An overview of the practice
Female Genital Mutilation (FGM) is an extremely violent practice that can leave a girl’s body severely damaged. The World Health Organization (WHO) defines female genital mutilation as a practice that removes part or all of the external genitalia for non-medical reasons. Girls are at risk from infancy into their young adult years. Depending on regional or ethnic affiliations, there are four main types of this practice:
Different types of genital mutilation
Clitoridectomy (Type I)
This involves cutting the clitoris, an organ associated with sexual pleasure and analogous to the male penis. It is an extremely agonizing procedure that is used to control women’s sexuality.
Excision (Type II)
In addition to the clitoris, the labia minora (inner labia) and sometimes the labia majora (outer labia) are completely or partially removed. About 80 percent of all FGM victims experienced Type II cutting.
Infibulation (Type III)
Infibulation is when the clitoris, labia minora and majora are excised leaving a small vaginal opening for urine and menstrual flow. About 15% of FGM victims live with Type III and in extremely rare cases, the clitoris is preserved below the scar ceiling. For the first sexual intercourse, a woman is often cut a second time to allow penetration. The same is done during pregnancy to allow enough room for the baby’s head to pass through.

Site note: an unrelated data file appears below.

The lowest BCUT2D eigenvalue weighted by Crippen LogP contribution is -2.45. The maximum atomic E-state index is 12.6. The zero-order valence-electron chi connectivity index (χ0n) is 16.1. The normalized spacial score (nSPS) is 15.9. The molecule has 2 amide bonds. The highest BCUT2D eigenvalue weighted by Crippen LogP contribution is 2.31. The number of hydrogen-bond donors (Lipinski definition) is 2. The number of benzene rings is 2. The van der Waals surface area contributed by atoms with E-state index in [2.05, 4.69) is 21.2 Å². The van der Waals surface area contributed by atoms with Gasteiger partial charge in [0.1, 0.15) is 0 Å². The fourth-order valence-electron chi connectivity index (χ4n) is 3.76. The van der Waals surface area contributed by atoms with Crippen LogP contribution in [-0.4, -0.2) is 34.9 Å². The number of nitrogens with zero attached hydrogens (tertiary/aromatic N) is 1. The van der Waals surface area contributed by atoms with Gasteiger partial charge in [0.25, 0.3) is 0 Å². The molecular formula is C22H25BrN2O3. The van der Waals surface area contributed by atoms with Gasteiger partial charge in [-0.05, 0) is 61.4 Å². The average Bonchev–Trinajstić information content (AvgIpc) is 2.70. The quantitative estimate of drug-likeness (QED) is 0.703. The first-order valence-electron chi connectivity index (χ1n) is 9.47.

There are a number of variations that depend on local customs or the habit of the performers. The World Health Organization cites practices such as burning, scratching or pricking the vagina or the cauterization of the clitoris as Type IV.
In most cases, women and girls are mutilated without anesthesia and painkillers by traditional circumcisers, who use knives, sharp stones or razors. In some countries, such as Egypt or Niger, barbers will also perform this procedure. In Egypt, for example, the legal ban was largely ignored or circumvented. The violence is widespread both in rural areas and in the cities of Egypt.
Trend towards "medicalization"
Increasingly, the sexual mutilation of girls is carried out under more hygienic conditions, with anaesthetics and painkillers. The increasing "medicalization" of the practice ensures that more and more medical personnel and doctors perform the mutilations, such as in Djibouti, Somalia, Sudan or Egypt. In about 75% of cases, the acts are perpetrated by doctors and medical staff.